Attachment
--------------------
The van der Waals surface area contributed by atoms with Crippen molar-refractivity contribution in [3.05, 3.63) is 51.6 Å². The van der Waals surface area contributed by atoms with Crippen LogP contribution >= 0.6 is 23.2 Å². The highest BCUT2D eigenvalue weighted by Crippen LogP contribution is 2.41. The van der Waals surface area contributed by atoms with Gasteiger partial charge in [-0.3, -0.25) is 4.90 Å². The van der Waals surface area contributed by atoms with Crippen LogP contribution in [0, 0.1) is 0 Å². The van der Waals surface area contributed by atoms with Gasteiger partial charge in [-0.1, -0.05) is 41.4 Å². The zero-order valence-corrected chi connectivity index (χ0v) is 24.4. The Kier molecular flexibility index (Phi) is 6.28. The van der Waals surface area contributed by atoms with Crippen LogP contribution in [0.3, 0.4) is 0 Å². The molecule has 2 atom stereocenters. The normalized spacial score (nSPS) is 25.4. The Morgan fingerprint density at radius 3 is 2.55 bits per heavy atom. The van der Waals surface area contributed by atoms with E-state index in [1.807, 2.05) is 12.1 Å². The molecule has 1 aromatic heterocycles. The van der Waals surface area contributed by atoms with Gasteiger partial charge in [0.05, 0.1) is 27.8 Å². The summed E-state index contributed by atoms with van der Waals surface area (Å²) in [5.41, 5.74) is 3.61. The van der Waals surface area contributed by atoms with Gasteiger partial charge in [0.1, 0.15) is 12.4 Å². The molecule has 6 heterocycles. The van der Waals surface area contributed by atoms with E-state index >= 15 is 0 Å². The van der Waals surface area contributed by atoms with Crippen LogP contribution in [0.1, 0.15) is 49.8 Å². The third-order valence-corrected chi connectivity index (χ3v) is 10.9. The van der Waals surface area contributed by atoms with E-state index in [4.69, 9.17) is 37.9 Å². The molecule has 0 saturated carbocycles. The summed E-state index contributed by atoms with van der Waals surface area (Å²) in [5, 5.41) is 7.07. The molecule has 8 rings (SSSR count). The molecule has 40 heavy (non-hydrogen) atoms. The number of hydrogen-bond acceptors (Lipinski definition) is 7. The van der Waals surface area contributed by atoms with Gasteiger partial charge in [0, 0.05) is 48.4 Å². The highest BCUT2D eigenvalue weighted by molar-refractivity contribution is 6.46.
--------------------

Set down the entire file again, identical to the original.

The van der Waals surface area contributed by atoms with Crippen molar-refractivity contribution in [3.05, 3.63) is 51.6 Å². The van der Waals surface area contributed by atoms with Crippen LogP contribution >= 0.6 is 23.2 Å². The highest BCUT2D eigenvalue weighted by Crippen LogP contribution is 2.41. The van der Waals surface area contributed by atoms with Gasteiger partial charge in [-0.3, -0.25) is 4.90 Å². The van der Waals surface area contributed by atoms with Crippen LogP contribution in [0, 0.1) is 0 Å². The van der Waals surface area contributed by atoms with Gasteiger partial charge in [-0.1, -0.05) is 41.4 Å². The zero-order valence-corrected chi connectivity index (χ0v) is 24.4. The Kier molecular flexibility index (Phi) is 6.28. The van der Waals surface area contributed by atoms with Crippen LogP contribution in [0.3, 0.4) is 0 Å². The molecule has 2 atom stereocenters. The normalized spacial score (nSPS) is 25.4. The Morgan fingerprint density at radius 3 is 2.55 bits per heavy atom. The van der Waals surface area contributed by atoms with E-state index in [1.807, 2.05) is 12.1 Å². The molecule has 1 aromatic heterocycles. The van der Waals surface area contributed by atoms with Gasteiger partial charge in [0.05, 0.1) is 27.8 Å². The summed E-state index contributed by atoms with van der Waals surface area (Å²) in [5.41, 5.74) is 3.61. The van der Waals surface area contributed by atoms with Gasteiger partial charge in [0.1, 0.15) is 12.4 Å². The molecule has 6 heterocycles. The van der Waals surface area contributed by atoms with E-state index >= 15 is 0 Å². The van der Waals surface area contributed by atoms with Crippen LogP contribution in [0.1, 0.15) is 49.8 Å². The third-order valence-corrected chi connectivity index (χ3v) is 10.9. The van der Waals surface area contributed by atoms with E-state index in [4.69, 9.17) is 37.9 Å². The molecule has 0 saturated carbocycles. The summed E-state index contributed by atoms with van der Waals surface area (Å²) in [5, 5.41) is 7.07. The molecule has 8 rings (SSSR count). The molecule has 40 heavy (non-hydrogen) atoms. The number of hydrogen-bond acceptors (Lipinski definition) is 7. The van der Waals surface area contributed by atoms with Gasteiger partial charge in [0, 0.05) is 48.4 Å². The highest BCUT2D eigenvalue weighted by molar-refractivity contribution is 6.46.